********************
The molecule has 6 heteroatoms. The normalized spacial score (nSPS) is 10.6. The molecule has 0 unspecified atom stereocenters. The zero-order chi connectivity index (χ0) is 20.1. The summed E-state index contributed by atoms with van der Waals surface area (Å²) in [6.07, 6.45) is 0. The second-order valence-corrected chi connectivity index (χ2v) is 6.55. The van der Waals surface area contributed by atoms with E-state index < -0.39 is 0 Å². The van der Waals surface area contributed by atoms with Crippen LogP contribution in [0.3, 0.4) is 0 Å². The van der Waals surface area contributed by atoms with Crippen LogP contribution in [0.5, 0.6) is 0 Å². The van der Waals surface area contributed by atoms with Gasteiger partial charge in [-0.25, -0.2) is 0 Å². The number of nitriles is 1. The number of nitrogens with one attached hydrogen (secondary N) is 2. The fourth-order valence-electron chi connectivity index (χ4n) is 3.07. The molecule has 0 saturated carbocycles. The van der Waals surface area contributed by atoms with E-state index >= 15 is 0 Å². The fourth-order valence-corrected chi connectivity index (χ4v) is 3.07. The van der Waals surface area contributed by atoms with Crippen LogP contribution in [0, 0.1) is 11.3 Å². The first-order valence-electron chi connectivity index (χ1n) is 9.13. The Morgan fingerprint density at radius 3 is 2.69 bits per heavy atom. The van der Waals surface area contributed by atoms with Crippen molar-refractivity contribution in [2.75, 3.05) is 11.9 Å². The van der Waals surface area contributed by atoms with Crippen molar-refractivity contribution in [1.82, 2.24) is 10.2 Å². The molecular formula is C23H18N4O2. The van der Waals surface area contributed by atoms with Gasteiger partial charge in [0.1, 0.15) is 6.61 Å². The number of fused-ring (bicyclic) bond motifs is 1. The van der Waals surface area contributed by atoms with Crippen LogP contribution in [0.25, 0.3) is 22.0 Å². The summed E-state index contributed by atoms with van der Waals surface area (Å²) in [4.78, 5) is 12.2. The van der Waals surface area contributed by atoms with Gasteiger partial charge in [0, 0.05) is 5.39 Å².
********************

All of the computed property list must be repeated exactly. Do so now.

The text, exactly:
The molecule has 6 heteroatoms. The normalized spacial score (nSPS) is 10.6. The molecule has 0 unspecified atom stereocenters. The zero-order chi connectivity index (χ0) is 20.1. The summed E-state index contributed by atoms with van der Waals surface area (Å²) in [6.07, 6.45) is 0. The second-order valence-corrected chi connectivity index (χ2v) is 6.55. The van der Waals surface area contributed by atoms with E-state index < -0.39 is 0 Å². The van der Waals surface area contributed by atoms with Crippen LogP contribution in [0.3, 0.4) is 0 Å². The van der Waals surface area contributed by atoms with Crippen LogP contribution in [0.5, 0.6) is 0 Å². The van der Waals surface area contributed by atoms with Gasteiger partial charge in [-0.25, -0.2) is 0 Å². The number of nitriles is 1. The number of nitrogens with one attached hydrogen (secondary N) is 2. The fourth-order valence-electron chi connectivity index (χ4n) is 3.07. The molecule has 0 saturated carbocycles. The van der Waals surface area contributed by atoms with E-state index >= 15 is 0 Å². The fourth-order valence-corrected chi connectivity index (χ4v) is 3.07. The van der Waals surface area contributed by atoms with Crippen LogP contribution in [0, 0.1) is 11.3 Å². The first-order valence-electron chi connectivity index (χ1n) is 9.13. The Morgan fingerprint density at radius 3 is 2.69 bits per heavy atom. The van der Waals surface area contributed by atoms with Crippen molar-refractivity contribution in [2.75, 3.05) is 11.9 Å². The van der Waals surface area contributed by atoms with Crippen molar-refractivity contribution in [1.82, 2.24) is 10.2 Å². The molecular formula is C23H18N4O2. The van der Waals surface area contributed by atoms with Gasteiger partial charge in [0.1, 0.15) is 6.61 Å². The number of fused-ring (bicyclic) bond motifs is 1. The van der Waals surface area contributed by atoms with Crippen LogP contribution in [0.25, 0.3) is 22.0 Å². The summed E-state index contributed by atoms with van der Waals surface area (Å²) in [4.78, 5) is 12.2. The van der Waals surface area contributed by atoms with Gasteiger partial charge in [0, 0.05) is 5.39 Å².